# Long term effect of over-voltage on clamping diodes and ADC reference voltage

I am contemplating building a small voltage/current monitoring circuit that needs to monitor a wide range of voltages and currents. Currents will just be a single low-side shunt.

Monitoring will be done by a number of ADC inputs on an MCU at 3.3V.

Input voltages for both voltage monitoring and current shunt will be 0-24V.

Now, not only do I want to measure the 0-24V (through simple voltage divider), but also the lower portion of that same voltage range (0-3.3V) in greater resolution, so directly connected without the voltage divider. Similar arrangement for the current shunt - different voltage dividers to measure different current ranges at different resolutions.

So I am thinking the simplest input stage for the over-voltage inputs will be a simple resistor and clamping diodes to +3.3V:

simulate this circuit – Schematic created using CircuitLab

Now the 10KΩ will limit the diode current to a maximum of around 2mA, so the diodes won't care much about it. My question is, what will happen to the power supply voltage and, more importantly, the ADC reference voltage (I could use an external reference, but for this I will probably just use Vdd) when 24V is applied for an extended period of time (I'm talking hours or even days here).

Should I be considering adding extra decoupling to the input of the MCU? Maybe an additional small resistance? To the input of the MCU (A), or to the diode->Vdd connection (B)?

simulate this circuit

Would either of those be recommended, necessary, or pointless? Given the small (2mA) current, would there even be an issue to worry about?

(The simulations I have run, though crude [falstad], have all shown Vdd staying at 3.3V, but I don't trust it, and I don't have PSpice).

• What I'd be worried about would be your external clamping diode possibly having a higher knee voltage than the internal one, in which case the current may flow through the internal one instead - many probably can tolerate your 2ma, but perhaps not all. Nov 19, 2014 at 18:05
• Yeah, I've already considered that. I'll be shopping around for the lowest $V_F$ Schottky's I can find to get around that problem. The MCU in question has an abs max input on any IO pin as VDD + 0.3V, so I'm assuming the internal ESDs have 0.3V $V_F$, so will be looking around for 200mV-ish diodes. Nov 19, 2014 at 18:16
• Low Vf tends to imply higher leakage, so with 10K in series and a 1M input impedance, you may need to keep an eye on that too. You might out of curiosity sacrifice an MCU to measure the actual forward voltage. Nov 19, 2014 at 18:19
• Those are just ballpark figures for now. Not sure what the exact impedance is, and the 10K can be changed at will to suit. Nov 19, 2014 at 18:21
• I'm not sure what Resistor-B does. I've added R-A's to opamp circuits, but only when forced. Does the MCU care if the supply varies a bit? Nov 19, 2014 at 22:04

If you're already pulling more than 2mA from the supply, then the 2mA from the clamping diode will simply reduce the load on the supply by that much.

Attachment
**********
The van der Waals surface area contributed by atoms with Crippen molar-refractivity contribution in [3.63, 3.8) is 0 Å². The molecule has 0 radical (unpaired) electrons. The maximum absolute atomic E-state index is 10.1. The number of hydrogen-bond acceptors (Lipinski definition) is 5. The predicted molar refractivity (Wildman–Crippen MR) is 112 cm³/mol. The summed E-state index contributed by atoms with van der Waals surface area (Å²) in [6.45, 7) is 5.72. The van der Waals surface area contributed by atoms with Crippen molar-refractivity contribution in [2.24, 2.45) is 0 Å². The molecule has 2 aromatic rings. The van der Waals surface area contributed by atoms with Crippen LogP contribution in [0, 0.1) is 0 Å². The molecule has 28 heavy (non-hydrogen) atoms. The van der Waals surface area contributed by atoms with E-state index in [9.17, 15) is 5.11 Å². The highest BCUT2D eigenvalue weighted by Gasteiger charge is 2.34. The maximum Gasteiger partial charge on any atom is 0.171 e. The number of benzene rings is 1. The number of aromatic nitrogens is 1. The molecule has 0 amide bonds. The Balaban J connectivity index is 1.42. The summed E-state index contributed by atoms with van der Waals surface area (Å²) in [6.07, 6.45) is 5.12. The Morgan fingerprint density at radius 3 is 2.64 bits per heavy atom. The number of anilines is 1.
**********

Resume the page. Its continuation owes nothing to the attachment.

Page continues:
From a DC standpoint, it only matters when you normally draw less than the clamping current because then you're backfeeding the supply, which may allow the voltage to rise.

From an AC standpoint, you might need some filtering depending on what the 24V input is actually doing and how sensitive the circuit is to that kind of supply noise.

Other than that, I think the first version is good.

• Supply would be an LM1117-3.3 [compatible], and the MCU draws in the order of 50mA most of the time, so that's not an issue. Monitored voltages could be anything - right now I could do with it for monitoring voltage and current for a (max) 19V 2.5A constant current supply while trying to rescue some dead SLA batteries, so fairly static (17.55V, 164.2mA at this precise moment), so no high frequency components. Nov 19, 2014 at 17:09

Don't shop for the lowest Vf diodes you can find unless you don't care about accuracy. You've got to trade off accuracy (due to leakage) vs. Vf. In practice Schottky diodes will guarantee that you don't get significant current flowing through the protection network. Something like a BAT54 is appropriate.

Now, pedants will whine that the data sheet says something like 300mV absolute maximum and we're probably exceeding that at low temperatures- but really it doesn't matter because the silicon diode drops in the protection network will similarly increase so no significant current will flow.

• I have found some reasonable ones at 290mV Vf which is just below the 300mV suspected Vf of the in-built ESDs. Panasonic DB2730800L: semicon.panasonic.co.jp/ds4/DB27308_BED.pdf - should do the job nicely. I'm not too worried that much about absolutely precise accuracy, and I can always compensate in software. Nov 19, 2014 at 23:11
• It typically leaks 2uA at 25°C & -2.5V , only a 1% error maybe you don't care about 1%, but by 85°C it's up to 100uA (something like a 50% error). This cannot realistically be compensated. The BAT54 will typically leak 2uA at 75°C, but maximum is 10x worse so it might work for you, but.. Nov 20, 2014 at 0:01